While it’s usually the off-kilter neo-noir Blue Velvet or that fractured vision of Hollywood, Mulholland Drive, which are regularly singled out by fans and critics as the best film in director David Lynch’s repertoire, this real-life tale of a pensioner’s unconventional journey to seek sibling reconciliation easily ranks up there with that iconic duo. Inspired by a true story and a beautiful ode to the American road movie – albeit at a snail’s pace – 1999’s The Straight Story is not only Lynch’s most accessible film, but alongside The Elephant Man, it’s also his most heart-felt and humane, brimming with tenderness and sensitivity.
Fans of the director must have been initially bemused in seeing Lynch’s name on this film – it received a ‘U’ certificate here in the UK, a classification usually reserved for the gentlest of kid’s films – but in actuality it’s a wonderful testament to the versatility of this auteur. Featuring one of the finest lead performances in a Lynch film, Richard Farnsworth – who narrowly missed out on an Oscar win – is tremendously moving as the fiercely stubborn Alvin Straight, an elderly and creaky WW2 veteran who decides to travel across the states of Iowa and Wisconsin on a lawn tractor – complete with a hand-built trailer/home in tow – to visit his ailing brother (Harry Dean Stanton) whom he has been long-estranged from.
Even the central conceit has more than a Lynchian whiff about it, but Straight’s unconventional form of transport is necessary as he isn’t in the appropriate physical state to be issued with a standard driving licence. A stuntman-turned supporting actor, the late Farnsworth brings a quiet dignity to this, his first lead (and sadly final) role, the actor’s own life experience and wisdom etched in every line and contour of his lived-in face.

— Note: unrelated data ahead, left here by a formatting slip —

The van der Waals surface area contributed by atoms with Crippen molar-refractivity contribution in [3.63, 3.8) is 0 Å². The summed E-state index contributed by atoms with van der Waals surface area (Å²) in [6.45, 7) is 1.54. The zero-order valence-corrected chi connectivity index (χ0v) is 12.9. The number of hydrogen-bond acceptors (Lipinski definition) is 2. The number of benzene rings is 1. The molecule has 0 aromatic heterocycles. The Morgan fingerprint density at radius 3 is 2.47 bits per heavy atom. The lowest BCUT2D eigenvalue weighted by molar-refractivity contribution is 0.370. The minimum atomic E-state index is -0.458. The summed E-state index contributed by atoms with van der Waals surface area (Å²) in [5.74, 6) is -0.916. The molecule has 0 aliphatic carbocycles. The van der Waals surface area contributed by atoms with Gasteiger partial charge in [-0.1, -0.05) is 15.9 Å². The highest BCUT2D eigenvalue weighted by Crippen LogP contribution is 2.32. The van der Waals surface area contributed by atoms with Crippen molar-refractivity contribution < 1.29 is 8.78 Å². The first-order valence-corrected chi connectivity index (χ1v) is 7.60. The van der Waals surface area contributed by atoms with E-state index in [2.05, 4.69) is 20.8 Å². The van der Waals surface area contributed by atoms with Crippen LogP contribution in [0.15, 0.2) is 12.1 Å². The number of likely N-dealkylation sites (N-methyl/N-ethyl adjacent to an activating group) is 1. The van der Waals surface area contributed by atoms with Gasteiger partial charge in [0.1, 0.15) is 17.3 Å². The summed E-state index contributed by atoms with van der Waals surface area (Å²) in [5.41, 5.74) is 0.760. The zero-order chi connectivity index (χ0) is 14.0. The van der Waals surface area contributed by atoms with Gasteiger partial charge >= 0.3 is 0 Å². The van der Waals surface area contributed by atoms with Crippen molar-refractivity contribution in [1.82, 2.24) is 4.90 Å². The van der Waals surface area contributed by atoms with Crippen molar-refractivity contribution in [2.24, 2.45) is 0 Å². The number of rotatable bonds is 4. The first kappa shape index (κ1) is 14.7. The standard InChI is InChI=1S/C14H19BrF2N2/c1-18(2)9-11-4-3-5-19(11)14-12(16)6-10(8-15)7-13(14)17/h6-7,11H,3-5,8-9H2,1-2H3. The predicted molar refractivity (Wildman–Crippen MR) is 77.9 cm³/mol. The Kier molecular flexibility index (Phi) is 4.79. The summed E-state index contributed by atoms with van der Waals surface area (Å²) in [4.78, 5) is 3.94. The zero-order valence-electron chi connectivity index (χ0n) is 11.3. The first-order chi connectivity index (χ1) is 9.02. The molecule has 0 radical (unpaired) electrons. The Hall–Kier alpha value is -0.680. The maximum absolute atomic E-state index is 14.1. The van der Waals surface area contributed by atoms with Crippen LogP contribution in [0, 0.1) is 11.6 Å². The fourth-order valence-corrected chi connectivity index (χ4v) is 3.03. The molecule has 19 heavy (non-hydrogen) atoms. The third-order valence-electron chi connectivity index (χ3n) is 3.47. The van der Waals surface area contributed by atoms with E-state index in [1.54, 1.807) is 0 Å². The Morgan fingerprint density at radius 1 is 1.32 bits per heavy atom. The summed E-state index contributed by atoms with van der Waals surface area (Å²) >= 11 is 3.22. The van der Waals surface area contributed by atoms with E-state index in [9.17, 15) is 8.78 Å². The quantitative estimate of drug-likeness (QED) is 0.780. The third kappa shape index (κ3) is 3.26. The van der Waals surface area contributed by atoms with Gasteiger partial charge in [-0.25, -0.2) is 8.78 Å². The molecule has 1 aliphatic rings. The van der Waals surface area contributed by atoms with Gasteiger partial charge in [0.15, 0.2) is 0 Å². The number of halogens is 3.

A scene towards the end of the film as Alvin nears the end of his epic trek, finds him sharing a quiet moment with a fellow war vet. It is an absolute masterclass in acting subtlety from Farnsworth, who mulls over that period of his life whilst slowly drinking from a well-earned ice-cold bottle of Bud. You won’t find a more poignant moment of reflecting on life and mortality, and it’s only a shame that Farnsworth wasn’t able to showcase his extraordinary talents in another meaty role again – following a long battle with prostate cancer, the actor took his own life a year after the film was released.
This can’t help but add another layer of pathos to film, but overall, The Straight Story is a celebration of life and the need to reconnect, with Lynch’s regular music collaborator Angelo Badalamenti tying things together with his uncharacteristically wholesome and heartrending score. The film’s title could be construed as a fun admission by the director that it was intended to be his most universally accessible work. Who knew he could have catered for both fans and a general audience so perfectly?